Mr. Bolton Hall has expressed the opinion that I am increasingly worried as to the Single Tax. Well, Mr. Hall, you are right. I am worried as to the Single Tax, - not "increasingly," but worried to the extent that I have been ever since "Progress and Poverty" made its appearance. Whenever an intelligent man announces a purpose to tyrannize by force over peaceable folk, it worries me. And it especially worries me when a dishonest man like Henry George uses the pull of hypocritical piety, and an honest man like G. F. Stephens uses the pull of high moral appeal, to induce others to join them in their criminal effort to forcibly take from men the products of their labor. Every form of authority worries me, every attempt at authority worries me. State Socialism worries me, Prohibition worries me, Comstockism worries me, the custom houses worry me, the banking monopoly worries me, landlordism worries me, and the Single Tax worries me. Do you suppose for a moment, Mr. Hall, that, if these things did not worry me, I should be publishing Liberty? Why, my good sir, I am bending all my energies to the thwarting of you and all others who propose, from whatever sincere and generous motives, to enforce their will upon non-invasive people. You worry me; indeed you do. I wish most heartily that you would let me and other peaceable people alone, abandon your menacing attitude toward our property, and quit worrying us, so that we might go about our business.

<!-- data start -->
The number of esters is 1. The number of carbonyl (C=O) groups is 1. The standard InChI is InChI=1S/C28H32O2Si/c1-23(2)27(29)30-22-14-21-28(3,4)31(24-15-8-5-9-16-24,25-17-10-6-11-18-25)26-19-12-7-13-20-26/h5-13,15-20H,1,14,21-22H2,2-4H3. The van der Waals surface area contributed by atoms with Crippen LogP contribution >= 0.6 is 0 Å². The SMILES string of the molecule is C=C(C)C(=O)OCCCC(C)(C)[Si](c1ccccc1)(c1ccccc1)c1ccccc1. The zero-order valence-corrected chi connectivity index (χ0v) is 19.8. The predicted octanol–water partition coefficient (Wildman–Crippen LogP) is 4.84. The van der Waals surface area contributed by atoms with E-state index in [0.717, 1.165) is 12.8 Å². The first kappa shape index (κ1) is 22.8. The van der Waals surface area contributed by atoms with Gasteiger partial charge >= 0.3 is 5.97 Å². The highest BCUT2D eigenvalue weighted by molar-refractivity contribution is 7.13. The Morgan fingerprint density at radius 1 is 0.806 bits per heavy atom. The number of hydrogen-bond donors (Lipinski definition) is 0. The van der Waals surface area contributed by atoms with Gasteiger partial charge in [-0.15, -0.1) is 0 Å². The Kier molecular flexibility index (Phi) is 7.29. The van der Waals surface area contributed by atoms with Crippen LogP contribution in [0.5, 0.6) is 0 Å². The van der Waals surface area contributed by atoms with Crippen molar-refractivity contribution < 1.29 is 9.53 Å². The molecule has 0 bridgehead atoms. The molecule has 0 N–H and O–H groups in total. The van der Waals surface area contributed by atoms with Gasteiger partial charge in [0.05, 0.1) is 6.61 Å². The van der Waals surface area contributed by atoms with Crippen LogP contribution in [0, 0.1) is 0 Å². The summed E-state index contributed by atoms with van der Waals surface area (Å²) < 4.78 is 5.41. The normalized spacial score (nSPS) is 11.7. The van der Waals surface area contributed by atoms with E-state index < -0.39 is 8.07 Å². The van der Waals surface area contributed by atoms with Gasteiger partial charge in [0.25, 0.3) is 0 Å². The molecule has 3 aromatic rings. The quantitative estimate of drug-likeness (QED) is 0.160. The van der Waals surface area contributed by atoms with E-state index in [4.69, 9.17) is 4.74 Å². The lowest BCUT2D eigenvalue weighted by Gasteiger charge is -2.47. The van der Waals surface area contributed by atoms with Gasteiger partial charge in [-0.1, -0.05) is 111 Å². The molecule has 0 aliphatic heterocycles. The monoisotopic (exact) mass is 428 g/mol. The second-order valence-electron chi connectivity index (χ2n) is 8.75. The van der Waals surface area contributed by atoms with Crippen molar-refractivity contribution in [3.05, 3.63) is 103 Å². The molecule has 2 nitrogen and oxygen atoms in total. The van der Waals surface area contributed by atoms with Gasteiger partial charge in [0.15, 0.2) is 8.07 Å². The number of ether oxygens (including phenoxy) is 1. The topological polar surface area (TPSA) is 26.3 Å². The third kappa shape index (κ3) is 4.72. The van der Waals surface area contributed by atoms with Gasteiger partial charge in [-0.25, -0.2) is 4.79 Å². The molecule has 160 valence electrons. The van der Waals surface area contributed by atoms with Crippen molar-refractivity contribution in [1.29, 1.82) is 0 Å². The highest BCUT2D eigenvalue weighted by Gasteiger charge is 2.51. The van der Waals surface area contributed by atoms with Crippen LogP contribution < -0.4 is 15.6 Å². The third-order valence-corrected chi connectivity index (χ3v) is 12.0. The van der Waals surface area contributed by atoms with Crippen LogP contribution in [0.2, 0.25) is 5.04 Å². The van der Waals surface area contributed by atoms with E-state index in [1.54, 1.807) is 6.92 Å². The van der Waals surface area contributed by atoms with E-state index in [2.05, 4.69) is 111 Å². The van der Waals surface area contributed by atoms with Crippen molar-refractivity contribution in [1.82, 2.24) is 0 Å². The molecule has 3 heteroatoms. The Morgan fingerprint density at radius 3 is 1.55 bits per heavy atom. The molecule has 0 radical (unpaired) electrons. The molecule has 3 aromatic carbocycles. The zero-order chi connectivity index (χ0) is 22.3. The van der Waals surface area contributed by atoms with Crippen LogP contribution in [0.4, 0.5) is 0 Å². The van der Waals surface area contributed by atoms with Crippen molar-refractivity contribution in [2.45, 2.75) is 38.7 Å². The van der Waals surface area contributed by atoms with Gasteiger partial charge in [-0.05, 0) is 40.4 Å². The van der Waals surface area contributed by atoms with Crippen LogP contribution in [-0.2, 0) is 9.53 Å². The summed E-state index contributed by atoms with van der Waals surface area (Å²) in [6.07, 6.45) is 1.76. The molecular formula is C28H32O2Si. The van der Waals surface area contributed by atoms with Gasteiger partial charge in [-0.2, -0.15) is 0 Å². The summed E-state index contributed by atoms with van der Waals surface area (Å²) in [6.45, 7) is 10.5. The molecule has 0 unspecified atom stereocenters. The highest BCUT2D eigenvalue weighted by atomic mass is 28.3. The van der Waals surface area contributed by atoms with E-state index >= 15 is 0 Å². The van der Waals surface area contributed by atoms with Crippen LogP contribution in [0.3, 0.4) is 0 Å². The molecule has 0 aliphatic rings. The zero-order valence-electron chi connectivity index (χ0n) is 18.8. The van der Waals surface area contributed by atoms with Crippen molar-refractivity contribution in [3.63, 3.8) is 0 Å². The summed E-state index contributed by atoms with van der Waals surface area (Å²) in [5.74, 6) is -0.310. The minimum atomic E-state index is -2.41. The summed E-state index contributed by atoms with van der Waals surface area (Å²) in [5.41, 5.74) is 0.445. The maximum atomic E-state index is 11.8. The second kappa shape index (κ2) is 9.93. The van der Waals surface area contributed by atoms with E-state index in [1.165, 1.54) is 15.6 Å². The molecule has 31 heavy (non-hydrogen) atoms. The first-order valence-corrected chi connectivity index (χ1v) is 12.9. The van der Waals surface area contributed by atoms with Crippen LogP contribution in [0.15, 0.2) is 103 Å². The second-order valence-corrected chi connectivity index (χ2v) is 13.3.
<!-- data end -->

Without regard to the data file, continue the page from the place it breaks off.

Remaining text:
So much for the charge of worry, which Mr. Hall used as an introduction to a complaint against me for printing, and against Mr. Yarros for writing, an article containing the following passages: "Wherever it is profitable to improve land, it is generally improved without the compulsion of the Single Tax"; "How would the Single Tax help labor in England, Scotland, Ireland, Germany, Italy, and France? There is no land speculation in those countries worth mentioning." With Mr. Hall's objections to these passages I do not propose to deal elaborately; perhaps Mr. Yarros will do so later. But, in vindication of myself, I may say that to point out vacant lots does not overthrow Mr. Yarros's statement that generally that land is improved which it is profitable to improve, and that to point to instances of land speculation in European countries does not overthrow Mr. Yarros's other statement that land speculation in Europe is so much less frequent than in newer countries that it is not worth mentioning. The comparative and qualified statements of Mr. Yarros are construed by Mr. Hall into positive and sweeping ones, and then criticized as such. Mr. Yarros's claims amount simply to this, - that land speculation is an overrated evil even in this country, and that in older countries, where the land question is much more serious than here, speculation in land is so small an element in the problem that it may be neglected. Mr. Hall's surprise that I should print such statements is paralleled by my surprise at his hasty and careless reading of them.

It appears further from Mr. Hall's letter that the Single Taxers propose first to capture Delaware, and then to capture the Anarchists. Like the theatrical manager who prefers to test his new play in a country town before making a venture in the city, the Single Taxers will begin by "trying it on a dog." If they succeed with the dog, then they will accept our challenge. Our chances for a fight would be very bad, were it not that the dog, instead of giving bark for bark, is snapping at the Single Taxers' heels. If Delaware continues to send Single Taxers to the lock-up, there is a bare chance that Delaware will be captured through its own stupidity, and then the Anarchists' innings will begin. In view of Mr. Hall's honest admission that the Single Taxers are less intelligent than the Anarchists, the promised attempt of the less to swallow the greater is indicative of more valor than discretion. It is one thing for the less to worry the greater; it is quite another to swallow it.